The media keep referring to Donald Trump as “President-elect”— but why? The popular vote has Hillary Clinton ahead by more than 2.6 million votes. The Electoral College vote is almost two weeks away. It is the electors who vote for president.
Alexander Hamilton did not trust the public with the responsibility of electing a President; he made constitutional provisions for an electoral college to vote for president. In Hamilton’s day, Southern states had stable economies based on slavery; Northern states with densely populated cities were in debt. Southern states demanded more say. This is wildly outdated.
Some so-called patriots wax poetic as they refer to the United States as the leader of world democracies. For most democracies, one-person/one vote is the rule. For America, one California vote is worth one-fourth as many votes as one Wyoming vote.
The electors must find Trump unfit for office because he has business dealings with other countries that are conflicts of interest; he settled a class action lawsuit with students of Trump University who accused him of fraud; he bragged about committing sexual assault; he has fired up hatred by pitting one group of Americans against another.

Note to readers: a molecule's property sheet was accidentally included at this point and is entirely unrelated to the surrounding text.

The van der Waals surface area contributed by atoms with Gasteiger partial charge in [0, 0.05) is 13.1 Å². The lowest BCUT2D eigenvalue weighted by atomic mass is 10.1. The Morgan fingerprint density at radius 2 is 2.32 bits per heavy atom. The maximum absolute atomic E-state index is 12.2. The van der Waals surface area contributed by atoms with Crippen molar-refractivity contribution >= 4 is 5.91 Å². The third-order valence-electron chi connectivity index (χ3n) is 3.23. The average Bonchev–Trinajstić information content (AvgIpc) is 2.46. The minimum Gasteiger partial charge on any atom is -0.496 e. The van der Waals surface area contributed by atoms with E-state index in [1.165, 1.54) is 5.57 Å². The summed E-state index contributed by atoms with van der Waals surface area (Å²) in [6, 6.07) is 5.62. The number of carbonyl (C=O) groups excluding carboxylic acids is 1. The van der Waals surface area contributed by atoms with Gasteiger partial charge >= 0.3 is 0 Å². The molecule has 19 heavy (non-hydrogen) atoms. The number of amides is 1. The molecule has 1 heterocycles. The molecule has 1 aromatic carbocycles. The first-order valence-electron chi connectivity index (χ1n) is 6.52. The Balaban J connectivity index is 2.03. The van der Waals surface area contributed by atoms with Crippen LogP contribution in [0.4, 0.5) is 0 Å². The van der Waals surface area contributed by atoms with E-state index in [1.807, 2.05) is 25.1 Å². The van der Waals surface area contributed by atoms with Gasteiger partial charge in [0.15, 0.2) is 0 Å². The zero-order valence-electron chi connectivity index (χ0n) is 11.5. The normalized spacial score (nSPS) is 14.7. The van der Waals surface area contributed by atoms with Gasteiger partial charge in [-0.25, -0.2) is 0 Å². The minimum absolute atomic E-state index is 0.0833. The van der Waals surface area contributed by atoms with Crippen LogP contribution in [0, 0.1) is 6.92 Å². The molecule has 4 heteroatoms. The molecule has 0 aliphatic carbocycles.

How did this man become the Republican Party Presidential nominee? The problem is that he was always seen as a joke. The media built him up and didn’t take him seriously—until it was too late.
Now it’s up to the electors.
There are 55 California electors, already pledged to vote for Hillary Clinton for President and Tim Kaine for Vice President.
But what about the other states? Who are these electors and how can we contact them? Wikipedia has a site called “List of United States presidential electors, 2016.” It lists 538 electors and their congressional district from each state, including D.C. We need to start a campaign, flooding each elector with mail.
We can’t just lie down for this—unless we lie down in a civil-disobedience protest.
Alison Stapp is a staff writer at the Laney Tower. E-mail her at ajgstapp5269(at)gmail.com.